As the Halifax reveals another big fall in house prices, there’s a timely reminder today about the continuing consequences of lack of housing affordability.
A report from the government’s National Housing and Planning Advice Unit highlights the widening gap between housing ‘haves’ and ‘have nots’ as one of the main effects of long-term affordability problems as the children of affluent owners become still richer and the children of poor non-owners become even more disadvantaged.
Lack of affordability leads to recruitment problems and wage pressures in the public sector. It leads to pressure on the private rented sector and over-crowding in the social sector. Physical and mental health problems multiply.
Meanwhile volatility in the market leads to high borrowing and increased risk of default, with debt lingering for longer because of low inflation. And repossessions and falling house prices dent consumer confidence and cause problems in the real economy.
And the message from the NHPAU is that those problems will re-emerge with a vengeance once this downturn is over and be exacerbated by the fall in housebuilding.
So far, so good, except that the NHPAU has no answers. Set up following the Barker review, its remit adopts the same one-club policy of increasing supply.
Building more new homes has to be part of the solution - just as fewer new homes (70,000 rather than 240,000 forecast this year) is likely to create even more problems.
But if the last 18 months demonstrate anything it is that it is only part. The long boom between 1997 and 2007 surely had more to do with low interest rates and booming credit - and that was exacerbated by homes being seen as investments rather than places to live and by increased demand caused by speculative investment.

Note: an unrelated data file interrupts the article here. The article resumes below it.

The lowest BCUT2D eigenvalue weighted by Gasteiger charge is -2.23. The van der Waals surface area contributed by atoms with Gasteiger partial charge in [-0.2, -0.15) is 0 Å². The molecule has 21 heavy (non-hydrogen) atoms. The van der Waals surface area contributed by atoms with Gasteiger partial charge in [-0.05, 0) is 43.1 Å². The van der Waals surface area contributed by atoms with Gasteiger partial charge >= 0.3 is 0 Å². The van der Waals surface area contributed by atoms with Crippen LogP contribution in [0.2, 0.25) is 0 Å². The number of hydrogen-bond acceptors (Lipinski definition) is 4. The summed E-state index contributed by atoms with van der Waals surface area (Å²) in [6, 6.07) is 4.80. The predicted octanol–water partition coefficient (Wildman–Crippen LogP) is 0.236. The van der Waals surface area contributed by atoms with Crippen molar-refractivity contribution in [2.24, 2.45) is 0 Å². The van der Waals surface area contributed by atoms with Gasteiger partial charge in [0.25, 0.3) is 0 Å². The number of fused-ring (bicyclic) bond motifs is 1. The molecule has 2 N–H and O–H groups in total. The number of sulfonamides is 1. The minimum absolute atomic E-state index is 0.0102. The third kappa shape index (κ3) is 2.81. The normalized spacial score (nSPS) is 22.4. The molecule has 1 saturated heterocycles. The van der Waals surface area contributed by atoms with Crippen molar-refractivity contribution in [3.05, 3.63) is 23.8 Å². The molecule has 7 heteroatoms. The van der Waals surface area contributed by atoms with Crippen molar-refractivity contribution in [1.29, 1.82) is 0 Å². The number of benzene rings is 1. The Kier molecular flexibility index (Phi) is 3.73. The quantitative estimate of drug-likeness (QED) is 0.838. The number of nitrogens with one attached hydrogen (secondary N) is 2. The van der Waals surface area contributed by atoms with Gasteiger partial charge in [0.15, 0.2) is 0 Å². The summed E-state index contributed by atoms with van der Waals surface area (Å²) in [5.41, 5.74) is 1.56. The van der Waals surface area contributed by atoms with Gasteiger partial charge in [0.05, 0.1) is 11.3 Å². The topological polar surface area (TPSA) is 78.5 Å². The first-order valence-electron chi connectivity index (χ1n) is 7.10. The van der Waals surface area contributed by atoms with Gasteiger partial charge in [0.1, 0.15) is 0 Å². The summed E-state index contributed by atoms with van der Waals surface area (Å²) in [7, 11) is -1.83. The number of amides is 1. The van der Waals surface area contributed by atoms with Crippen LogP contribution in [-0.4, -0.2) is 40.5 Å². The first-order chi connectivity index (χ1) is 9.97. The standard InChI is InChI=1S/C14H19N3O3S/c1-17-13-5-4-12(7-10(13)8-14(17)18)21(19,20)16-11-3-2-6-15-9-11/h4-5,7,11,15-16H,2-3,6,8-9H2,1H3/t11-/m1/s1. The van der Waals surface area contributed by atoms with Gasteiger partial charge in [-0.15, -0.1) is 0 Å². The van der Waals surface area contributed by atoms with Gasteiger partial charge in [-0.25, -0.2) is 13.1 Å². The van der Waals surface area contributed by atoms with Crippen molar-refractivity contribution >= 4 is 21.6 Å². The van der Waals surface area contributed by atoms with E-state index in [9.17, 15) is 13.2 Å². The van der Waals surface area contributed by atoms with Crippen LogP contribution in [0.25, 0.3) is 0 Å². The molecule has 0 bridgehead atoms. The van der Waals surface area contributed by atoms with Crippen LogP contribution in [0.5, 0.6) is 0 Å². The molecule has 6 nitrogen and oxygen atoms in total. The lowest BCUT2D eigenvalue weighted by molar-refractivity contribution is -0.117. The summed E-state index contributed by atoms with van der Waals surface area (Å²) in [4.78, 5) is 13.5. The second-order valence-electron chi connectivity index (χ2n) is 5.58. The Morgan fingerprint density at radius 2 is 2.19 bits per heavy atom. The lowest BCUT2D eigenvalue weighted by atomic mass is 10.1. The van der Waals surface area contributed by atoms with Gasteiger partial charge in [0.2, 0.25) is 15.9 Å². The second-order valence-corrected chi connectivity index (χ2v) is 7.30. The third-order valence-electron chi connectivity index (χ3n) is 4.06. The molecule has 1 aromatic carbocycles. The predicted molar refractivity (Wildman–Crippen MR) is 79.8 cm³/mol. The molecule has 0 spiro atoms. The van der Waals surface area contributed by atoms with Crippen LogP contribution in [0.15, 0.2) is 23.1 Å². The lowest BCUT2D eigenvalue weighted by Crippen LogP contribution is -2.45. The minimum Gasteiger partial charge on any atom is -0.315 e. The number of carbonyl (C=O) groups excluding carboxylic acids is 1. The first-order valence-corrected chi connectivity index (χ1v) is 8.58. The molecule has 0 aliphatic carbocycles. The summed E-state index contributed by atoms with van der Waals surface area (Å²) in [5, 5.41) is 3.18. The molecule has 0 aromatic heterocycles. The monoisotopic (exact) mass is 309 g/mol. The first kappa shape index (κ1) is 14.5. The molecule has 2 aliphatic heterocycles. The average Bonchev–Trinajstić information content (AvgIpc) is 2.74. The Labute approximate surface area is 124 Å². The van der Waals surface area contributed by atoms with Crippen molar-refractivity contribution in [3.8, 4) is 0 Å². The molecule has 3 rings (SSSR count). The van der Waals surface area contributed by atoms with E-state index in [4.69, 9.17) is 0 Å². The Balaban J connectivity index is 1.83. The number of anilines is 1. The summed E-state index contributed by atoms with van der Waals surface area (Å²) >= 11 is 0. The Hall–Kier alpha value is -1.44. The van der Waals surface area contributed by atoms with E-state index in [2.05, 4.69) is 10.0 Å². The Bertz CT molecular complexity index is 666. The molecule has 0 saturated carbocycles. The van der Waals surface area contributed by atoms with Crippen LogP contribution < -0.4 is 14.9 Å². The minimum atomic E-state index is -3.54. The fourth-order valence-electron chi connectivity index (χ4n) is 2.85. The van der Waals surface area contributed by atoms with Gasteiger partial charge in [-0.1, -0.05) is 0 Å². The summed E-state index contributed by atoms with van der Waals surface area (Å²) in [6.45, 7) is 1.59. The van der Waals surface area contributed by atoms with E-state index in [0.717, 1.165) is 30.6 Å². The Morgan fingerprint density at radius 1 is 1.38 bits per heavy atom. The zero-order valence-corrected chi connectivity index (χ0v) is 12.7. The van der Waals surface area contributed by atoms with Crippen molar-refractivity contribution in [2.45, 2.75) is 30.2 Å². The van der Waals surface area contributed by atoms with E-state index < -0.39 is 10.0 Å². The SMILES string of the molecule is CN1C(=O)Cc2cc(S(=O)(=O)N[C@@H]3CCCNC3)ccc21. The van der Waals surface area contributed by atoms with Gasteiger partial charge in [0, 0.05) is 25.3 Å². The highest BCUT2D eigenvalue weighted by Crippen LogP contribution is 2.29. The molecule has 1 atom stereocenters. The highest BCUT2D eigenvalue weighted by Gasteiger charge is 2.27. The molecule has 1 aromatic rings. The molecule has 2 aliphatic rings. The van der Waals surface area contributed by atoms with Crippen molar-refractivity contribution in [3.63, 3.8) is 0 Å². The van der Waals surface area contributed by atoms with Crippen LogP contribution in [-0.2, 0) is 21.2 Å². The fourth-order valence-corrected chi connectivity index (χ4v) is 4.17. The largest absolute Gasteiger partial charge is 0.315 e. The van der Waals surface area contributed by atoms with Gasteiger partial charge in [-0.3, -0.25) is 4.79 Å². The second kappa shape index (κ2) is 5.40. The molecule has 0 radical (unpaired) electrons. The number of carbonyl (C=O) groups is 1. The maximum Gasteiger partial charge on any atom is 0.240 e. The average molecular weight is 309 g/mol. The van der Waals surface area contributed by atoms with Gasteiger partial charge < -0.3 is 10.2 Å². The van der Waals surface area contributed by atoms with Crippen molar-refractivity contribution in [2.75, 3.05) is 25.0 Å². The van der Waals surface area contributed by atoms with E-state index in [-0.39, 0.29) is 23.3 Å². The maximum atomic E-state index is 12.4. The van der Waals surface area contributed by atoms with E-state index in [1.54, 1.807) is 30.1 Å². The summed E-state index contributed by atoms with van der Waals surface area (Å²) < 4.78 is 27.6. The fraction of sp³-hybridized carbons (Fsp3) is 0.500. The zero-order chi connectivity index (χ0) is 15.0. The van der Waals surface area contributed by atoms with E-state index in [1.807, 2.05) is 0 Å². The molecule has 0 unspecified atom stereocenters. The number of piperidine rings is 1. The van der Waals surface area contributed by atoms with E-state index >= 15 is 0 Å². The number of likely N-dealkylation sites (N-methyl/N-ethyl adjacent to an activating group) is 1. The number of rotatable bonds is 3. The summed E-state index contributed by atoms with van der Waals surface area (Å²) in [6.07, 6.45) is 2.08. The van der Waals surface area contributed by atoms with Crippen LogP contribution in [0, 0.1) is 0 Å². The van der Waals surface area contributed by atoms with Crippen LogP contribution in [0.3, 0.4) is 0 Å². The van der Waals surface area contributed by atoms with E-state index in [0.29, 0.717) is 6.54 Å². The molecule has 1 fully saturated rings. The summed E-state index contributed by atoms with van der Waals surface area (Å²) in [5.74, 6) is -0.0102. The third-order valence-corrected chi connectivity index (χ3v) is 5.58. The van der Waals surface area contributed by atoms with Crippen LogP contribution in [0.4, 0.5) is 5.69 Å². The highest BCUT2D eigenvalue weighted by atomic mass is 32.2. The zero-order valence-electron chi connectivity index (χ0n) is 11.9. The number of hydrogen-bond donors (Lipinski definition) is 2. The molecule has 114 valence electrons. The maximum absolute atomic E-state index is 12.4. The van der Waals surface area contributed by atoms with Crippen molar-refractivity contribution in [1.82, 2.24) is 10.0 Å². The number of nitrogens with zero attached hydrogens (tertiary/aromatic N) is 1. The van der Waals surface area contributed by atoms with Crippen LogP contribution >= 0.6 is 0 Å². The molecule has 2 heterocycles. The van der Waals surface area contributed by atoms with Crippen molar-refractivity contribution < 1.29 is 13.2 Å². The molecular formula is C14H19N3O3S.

That raises all kind of issues about the taxation of housing relative to other forms of investment, about regulation of mortgage lending, about the treatment of inherited housing wealth and the advisability of government targets and incentives to increase homeownership. Increasing supply is fine but we have to tackle demand too.
The Halifax index showed a 1.7% fall in house prices in April, taking the annual rate of decline to 17.7%. Prices are now down £45,000 or 22.5% since the peak of August 2007.
The bank itself says that further price falls are ‘likely’ - an unusually gloomy pronouncement - given the state of the economy and unemployment. The average house price is now 4.26 times average earnings - still above the average since 1983 of 4.00 - and still higher than at any stage between 1991 and 2002.
Housing is too important to be left to a market that has failed. Yet action to tackle the sort of affordability problems revealed by the NHPAU is only politically possible at a time when house prices are falling and voters can see the negative consequences. There is a window of opportunity but it will not be open for long.